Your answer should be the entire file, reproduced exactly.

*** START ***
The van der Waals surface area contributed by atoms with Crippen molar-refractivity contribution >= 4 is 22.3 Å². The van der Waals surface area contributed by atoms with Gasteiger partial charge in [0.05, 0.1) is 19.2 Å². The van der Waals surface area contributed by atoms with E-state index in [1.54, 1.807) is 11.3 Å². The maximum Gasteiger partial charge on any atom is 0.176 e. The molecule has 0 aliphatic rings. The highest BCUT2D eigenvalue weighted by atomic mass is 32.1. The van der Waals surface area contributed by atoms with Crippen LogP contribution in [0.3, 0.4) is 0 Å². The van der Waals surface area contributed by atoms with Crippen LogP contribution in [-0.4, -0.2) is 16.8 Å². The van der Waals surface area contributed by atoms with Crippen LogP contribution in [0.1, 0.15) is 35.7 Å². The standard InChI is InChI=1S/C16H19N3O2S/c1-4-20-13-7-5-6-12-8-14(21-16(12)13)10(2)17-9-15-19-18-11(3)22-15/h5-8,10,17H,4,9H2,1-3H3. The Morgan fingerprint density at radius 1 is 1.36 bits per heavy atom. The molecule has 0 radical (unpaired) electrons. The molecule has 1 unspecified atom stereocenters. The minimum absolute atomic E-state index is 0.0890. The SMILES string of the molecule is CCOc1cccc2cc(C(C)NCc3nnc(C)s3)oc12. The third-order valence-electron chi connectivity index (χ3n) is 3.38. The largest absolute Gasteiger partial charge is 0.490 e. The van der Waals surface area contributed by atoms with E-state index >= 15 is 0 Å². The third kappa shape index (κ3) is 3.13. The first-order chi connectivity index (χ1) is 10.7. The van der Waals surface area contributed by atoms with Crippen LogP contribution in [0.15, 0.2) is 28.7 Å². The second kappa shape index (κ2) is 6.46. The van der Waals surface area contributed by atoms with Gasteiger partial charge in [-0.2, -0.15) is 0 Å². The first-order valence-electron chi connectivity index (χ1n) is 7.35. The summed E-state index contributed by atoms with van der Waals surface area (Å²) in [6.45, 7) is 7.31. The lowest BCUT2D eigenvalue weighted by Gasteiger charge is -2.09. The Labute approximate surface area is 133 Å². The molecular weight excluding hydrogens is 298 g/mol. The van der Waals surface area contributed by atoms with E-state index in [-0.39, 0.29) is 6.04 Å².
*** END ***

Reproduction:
The van der Waals surface area contributed by atoms with Crippen molar-refractivity contribution >= 4 is 22.3 Å². The van der Waals surface area contributed by atoms with Gasteiger partial charge in [0.05, 0.1) is 19.2 Å². The van der Waals surface area contributed by atoms with E-state index in [1.54, 1.807) is 11.3 Å². The maximum Gasteiger partial charge on any atom is 0.176 e. The molecule has 0 aliphatic rings. The highest BCUT2D eigenvalue weighted by atomic mass is 32.1. The van der Waals surface area contributed by atoms with Crippen LogP contribution in [0.3, 0.4) is 0 Å². The van der Waals surface area contributed by atoms with Crippen LogP contribution in [-0.4, -0.2) is 16.8 Å². The van der Waals surface area contributed by atoms with Crippen LogP contribution in [0.1, 0.15) is 35.7 Å². The standard InChI is InChI=1S/C16H19N3O2S/c1-4-20-13-7-5-6-12-8-14(21-16(12)13)10(2)17-9-15-19-18-11(3)22-15/h5-8,10,17H,4,9H2,1-3H3. The Morgan fingerprint density at radius 1 is 1.36 bits per heavy atom. The molecule has 0 radical (unpaired) electrons. The molecule has 1 unspecified atom stereocenters. The minimum absolute atomic E-state index is 0.0890. The SMILES string of the molecule is CCOc1cccc2cc(C(C)NCc3nnc(C)s3)oc12. The third-order valence-electron chi connectivity index (χ3n) is 3.38. The largest absolute Gasteiger partial charge is 0.490 e. The van der Waals surface area contributed by atoms with E-state index >= 15 is 0 Å². The third kappa shape index (κ3) is 3.13. The first-order chi connectivity index (χ1) is 10.7. The van der Waals surface area contributed by atoms with Crippen LogP contribution in [0.15, 0.2) is 28.7 Å². The second kappa shape index (κ2) is 6.46. The van der Waals surface area contributed by atoms with Gasteiger partial charge in [-0.2, -0.15) is 0 Å². The first-order valence-electron chi connectivity index (χ1n) is 7.35. The summed E-state index contributed by atoms with van der Waals surface area (Å²) in [6.45, 7) is 7.31. The lowest BCUT2D eigenvalue weighted by Gasteiger charge is -2.09. The Labute approximate surface area is 133 Å². The molecular weight excluding hydrogens is 298 g/mol. The van der Waals surface area contributed by atoms with E-state index in [-0.39, 0.29) is 6.04 Å².